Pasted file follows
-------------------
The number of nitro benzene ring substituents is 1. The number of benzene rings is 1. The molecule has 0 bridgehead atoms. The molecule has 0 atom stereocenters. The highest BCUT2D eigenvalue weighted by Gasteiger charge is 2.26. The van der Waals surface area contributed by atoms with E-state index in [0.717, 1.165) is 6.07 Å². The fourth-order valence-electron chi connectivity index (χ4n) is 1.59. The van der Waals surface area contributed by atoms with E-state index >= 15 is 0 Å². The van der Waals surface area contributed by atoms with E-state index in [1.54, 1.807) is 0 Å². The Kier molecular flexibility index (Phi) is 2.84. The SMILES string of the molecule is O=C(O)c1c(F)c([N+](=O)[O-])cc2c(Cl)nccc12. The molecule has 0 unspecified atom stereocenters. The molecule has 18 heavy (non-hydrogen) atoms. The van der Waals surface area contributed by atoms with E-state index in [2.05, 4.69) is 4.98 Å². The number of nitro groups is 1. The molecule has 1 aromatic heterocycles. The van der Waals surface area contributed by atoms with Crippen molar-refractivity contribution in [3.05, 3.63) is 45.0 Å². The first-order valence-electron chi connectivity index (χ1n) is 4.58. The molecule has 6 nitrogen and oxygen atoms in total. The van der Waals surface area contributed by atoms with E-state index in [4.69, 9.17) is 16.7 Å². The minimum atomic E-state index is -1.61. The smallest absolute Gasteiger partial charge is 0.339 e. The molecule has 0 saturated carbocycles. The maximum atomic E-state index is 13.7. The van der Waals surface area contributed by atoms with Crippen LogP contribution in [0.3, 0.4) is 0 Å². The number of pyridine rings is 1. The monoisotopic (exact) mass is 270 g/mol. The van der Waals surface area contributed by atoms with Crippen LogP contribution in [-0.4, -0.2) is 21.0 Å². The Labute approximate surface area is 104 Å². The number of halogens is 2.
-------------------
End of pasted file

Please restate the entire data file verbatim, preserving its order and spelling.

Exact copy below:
The number of nitro benzene ring substituents is 1. The number of benzene rings is 1. The molecule has 0 bridgehead atoms. The molecule has 0 atom stereocenters. The highest BCUT2D eigenvalue weighted by Gasteiger charge is 2.26. The van der Waals surface area contributed by atoms with E-state index in [0.717, 1.165) is 6.07 Å². The fourth-order valence-electron chi connectivity index (χ4n) is 1.59. The van der Waals surface area contributed by atoms with E-state index >= 15 is 0 Å². The van der Waals surface area contributed by atoms with E-state index in [1.54, 1.807) is 0 Å². The Kier molecular flexibility index (Phi) is 2.84. The SMILES string of the molecule is O=C(O)c1c(F)c([N+](=O)[O-])cc2c(Cl)nccc12. The molecule has 0 unspecified atom stereocenters. The molecule has 18 heavy (non-hydrogen) atoms. The van der Waals surface area contributed by atoms with E-state index in [2.05, 4.69) is 4.98 Å². The number of nitro groups is 1. The molecule has 1 aromatic heterocycles. The van der Waals surface area contributed by atoms with Crippen molar-refractivity contribution in [3.05, 3.63) is 45.0 Å². The first-order valence-electron chi connectivity index (χ1n) is 4.58. The molecule has 6 nitrogen and oxygen atoms in total. The van der Waals surface area contributed by atoms with E-state index in [4.69, 9.17) is 16.7 Å². The minimum atomic E-state index is -1.61. The smallest absolute Gasteiger partial charge is 0.339 e. The molecule has 0 saturated carbocycles. The maximum atomic E-state index is 13.7. The van der Waals surface area contributed by atoms with Crippen LogP contribution in [0.3, 0.4) is 0 Å². The number of pyridine rings is 1. The monoisotopic (exact) mass is 270 g/mol. The van der Waals surface area contributed by atoms with Crippen LogP contribution in [-0.4, -0.2) is 21.0 Å². The Labute approximate surface area is 104 Å². The number of halogens is 2.